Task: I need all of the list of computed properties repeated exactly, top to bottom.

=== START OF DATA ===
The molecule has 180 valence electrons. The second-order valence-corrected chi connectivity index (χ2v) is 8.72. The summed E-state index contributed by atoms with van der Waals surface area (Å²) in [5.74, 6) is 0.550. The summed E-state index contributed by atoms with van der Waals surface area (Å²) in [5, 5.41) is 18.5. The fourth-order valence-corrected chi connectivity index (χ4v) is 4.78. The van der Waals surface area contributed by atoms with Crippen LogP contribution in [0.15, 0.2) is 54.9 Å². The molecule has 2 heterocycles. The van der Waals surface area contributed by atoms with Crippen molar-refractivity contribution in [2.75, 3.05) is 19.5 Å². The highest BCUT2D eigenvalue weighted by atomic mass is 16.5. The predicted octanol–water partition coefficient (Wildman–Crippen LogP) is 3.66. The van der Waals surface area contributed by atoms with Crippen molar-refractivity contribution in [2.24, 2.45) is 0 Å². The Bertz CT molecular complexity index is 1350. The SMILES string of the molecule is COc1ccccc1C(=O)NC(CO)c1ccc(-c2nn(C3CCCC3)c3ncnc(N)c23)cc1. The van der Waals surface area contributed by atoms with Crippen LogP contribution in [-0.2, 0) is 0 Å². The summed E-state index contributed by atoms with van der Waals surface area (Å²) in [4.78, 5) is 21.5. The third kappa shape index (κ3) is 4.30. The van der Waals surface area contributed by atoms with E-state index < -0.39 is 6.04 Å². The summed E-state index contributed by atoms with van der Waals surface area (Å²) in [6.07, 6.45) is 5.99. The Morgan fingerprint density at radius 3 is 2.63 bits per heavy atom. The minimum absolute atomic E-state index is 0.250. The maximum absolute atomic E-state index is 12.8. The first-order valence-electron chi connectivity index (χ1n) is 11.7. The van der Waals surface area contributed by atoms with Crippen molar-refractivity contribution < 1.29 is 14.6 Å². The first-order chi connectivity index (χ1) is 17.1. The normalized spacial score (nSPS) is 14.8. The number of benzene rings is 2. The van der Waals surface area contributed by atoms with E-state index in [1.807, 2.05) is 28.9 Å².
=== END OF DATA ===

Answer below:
The molecule has 180 valence electrons. The second-order valence-corrected chi connectivity index (χ2v) is 8.72. The summed E-state index contributed by atoms with van der Waals surface area (Å²) in [5.74, 6) is 0.550. The summed E-state index contributed by atoms with van der Waals surface area (Å²) in [5, 5.41) is 18.5. The fourth-order valence-corrected chi connectivity index (χ4v) is 4.78. The van der Waals surface area contributed by atoms with Crippen LogP contribution in [0.15, 0.2) is 54.9 Å². The molecule has 2 heterocycles. The van der Waals surface area contributed by atoms with Crippen molar-refractivity contribution in [2.75, 3.05) is 19.5 Å². The highest BCUT2D eigenvalue weighted by atomic mass is 16.5. The predicted octanol–water partition coefficient (Wildman–Crippen LogP) is 3.66. The van der Waals surface area contributed by atoms with Crippen molar-refractivity contribution in [2.24, 2.45) is 0 Å². The Bertz CT molecular complexity index is 1350. The SMILES string of the molecule is COc1ccccc1C(=O)NC(CO)c1ccc(-c2nn(C3CCCC3)c3ncnc(N)c23)cc1. The van der Waals surface area contributed by atoms with Crippen LogP contribution in [-0.2, 0) is 0 Å². The summed E-state index contributed by atoms with van der Waals surface area (Å²) in [4.78, 5) is 21.5. The third kappa shape index (κ3) is 4.30. The van der Waals surface area contributed by atoms with E-state index < -0.39 is 6.04 Å². The summed E-state index contributed by atoms with van der Waals surface area (Å²) in [6.07, 6.45) is 5.99. The Morgan fingerprint density at radius 3 is 2.63 bits per heavy atom. The minimum absolute atomic E-state index is 0.250. The maximum absolute atomic E-state index is 12.8. The first-order valence-electron chi connectivity index (χ1n) is 11.7. The van der Waals surface area contributed by atoms with Crippen molar-refractivity contribution < 1.29 is 14.6 Å². The first-order chi connectivity index (χ1) is 17.1. The normalized spacial score (nSPS) is 14.8. The number of benzene rings is 2. The van der Waals surface area contributed by atoms with E-state index in [1.807, 2.05) is 28.9 Å².